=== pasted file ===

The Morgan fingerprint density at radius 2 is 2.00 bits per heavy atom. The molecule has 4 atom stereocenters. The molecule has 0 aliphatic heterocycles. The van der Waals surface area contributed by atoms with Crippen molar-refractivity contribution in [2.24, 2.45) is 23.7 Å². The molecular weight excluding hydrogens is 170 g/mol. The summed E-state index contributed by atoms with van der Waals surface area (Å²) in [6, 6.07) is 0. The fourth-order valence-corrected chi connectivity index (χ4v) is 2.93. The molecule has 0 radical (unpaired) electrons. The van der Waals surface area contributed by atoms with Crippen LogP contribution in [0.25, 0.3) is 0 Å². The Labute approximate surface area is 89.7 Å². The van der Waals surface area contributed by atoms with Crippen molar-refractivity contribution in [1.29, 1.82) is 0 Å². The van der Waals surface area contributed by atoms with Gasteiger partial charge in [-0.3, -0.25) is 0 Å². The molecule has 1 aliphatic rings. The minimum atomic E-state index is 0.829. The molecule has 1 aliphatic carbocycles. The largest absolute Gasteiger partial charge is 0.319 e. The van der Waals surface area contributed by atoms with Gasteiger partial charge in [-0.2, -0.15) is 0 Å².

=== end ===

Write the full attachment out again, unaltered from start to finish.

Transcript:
The Morgan fingerprint density at radius 2 is 2.00 bits per heavy atom. The molecule has 4 atom stereocenters. The molecule has 0 aliphatic heterocycles. The van der Waals surface area contributed by atoms with Crippen molar-refractivity contribution in [2.24, 2.45) is 23.7 Å². The molecular weight excluding hydrogens is 170 g/mol. The summed E-state index contributed by atoms with van der Waals surface area (Å²) in [6, 6.07) is 0. The fourth-order valence-corrected chi connectivity index (χ4v) is 2.93. The molecule has 0 radical (unpaired) electrons. The van der Waals surface area contributed by atoms with Crippen LogP contribution in [0.25, 0.3) is 0 Å². The Labute approximate surface area is 89.7 Å². The van der Waals surface area contributed by atoms with Crippen molar-refractivity contribution in [1.29, 1.82) is 0 Å². The van der Waals surface area contributed by atoms with Gasteiger partial charge in [-0.3, -0.25) is 0 Å². The molecule has 1 aliphatic rings. The minimum atomic E-state index is 0.829. The molecule has 1 aliphatic carbocycles. The largest absolute Gasteiger partial charge is 0.319 e. The van der Waals surface area contributed by atoms with Gasteiger partial charge in [-0.2, -0.15) is 0 Å².